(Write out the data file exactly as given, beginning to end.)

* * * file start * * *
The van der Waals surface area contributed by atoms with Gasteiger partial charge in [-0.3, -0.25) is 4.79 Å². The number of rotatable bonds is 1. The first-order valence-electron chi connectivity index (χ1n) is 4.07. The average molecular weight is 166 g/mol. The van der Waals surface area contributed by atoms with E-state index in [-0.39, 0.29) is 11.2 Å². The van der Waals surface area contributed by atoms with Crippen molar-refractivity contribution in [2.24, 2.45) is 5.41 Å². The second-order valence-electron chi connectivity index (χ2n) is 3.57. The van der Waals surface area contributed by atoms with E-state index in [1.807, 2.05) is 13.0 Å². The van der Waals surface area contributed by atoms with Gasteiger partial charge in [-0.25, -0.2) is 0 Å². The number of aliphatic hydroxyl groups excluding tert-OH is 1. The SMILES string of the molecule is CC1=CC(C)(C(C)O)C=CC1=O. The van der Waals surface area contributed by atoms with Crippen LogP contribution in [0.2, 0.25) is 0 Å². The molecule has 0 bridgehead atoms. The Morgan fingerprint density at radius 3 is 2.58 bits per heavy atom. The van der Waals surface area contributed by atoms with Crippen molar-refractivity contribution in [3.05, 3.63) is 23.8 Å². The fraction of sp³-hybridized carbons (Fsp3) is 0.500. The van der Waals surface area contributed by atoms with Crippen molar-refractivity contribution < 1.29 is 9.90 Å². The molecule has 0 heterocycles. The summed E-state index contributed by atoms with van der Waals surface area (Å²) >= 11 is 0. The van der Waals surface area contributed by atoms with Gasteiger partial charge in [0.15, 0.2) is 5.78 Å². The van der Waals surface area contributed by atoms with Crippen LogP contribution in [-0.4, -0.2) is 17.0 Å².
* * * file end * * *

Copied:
The van der Waals surface area contributed by atoms with Gasteiger partial charge in [-0.3, -0.25) is 4.79 Å². The number of rotatable bonds is 1. The first-order valence-electron chi connectivity index (χ1n) is 4.07. The average molecular weight is 166 g/mol. The van der Waals surface area contributed by atoms with E-state index in [-0.39, 0.29) is 11.2 Å². The van der Waals surface area contributed by atoms with Crippen molar-refractivity contribution in [2.24, 2.45) is 5.41 Å². The second-order valence-electron chi connectivity index (χ2n) is 3.57. The van der Waals surface area contributed by atoms with E-state index in [1.807, 2.05) is 13.0 Å². The van der Waals surface area contributed by atoms with Gasteiger partial charge in [-0.25, -0.2) is 0 Å². The number of aliphatic hydroxyl groups excluding tert-OH is 1. The SMILES string of the molecule is CC1=CC(C)(C(C)O)C=CC1=O. The van der Waals surface area contributed by atoms with Crippen LogP contribution in [0.2, 0.25) is 0 Å². The molecule has 0 bridgehead atoms. The Morgan fingerprint density at radius 3 is 2.58 bits per heavy atom. The van der Waals surface area contributed by atoms with Crippen molar-refractivity contribution in [3.05, 3.63) is 23.8 Å². The fraction of sp³-hybridized carbons (Fsp3) is 0.500. The van der Waals surface area contributed by atoms with Crippen molar-refractivity contribution < 1.29 is 9.90 Å². The molecule has 0 heterocycles. The summed E-state index contributed by atoms with van der Waals surface area (Å²) >= 11 is 0. The van der Waals surface area contributed by atoms with Gasteiger partial charge in [0.15, 0.2) is 5.78 Å². The van der Waals surface area contributed by atoms with Crippen LogP contribution in [-0.4, -0.2) is 17.0 Å².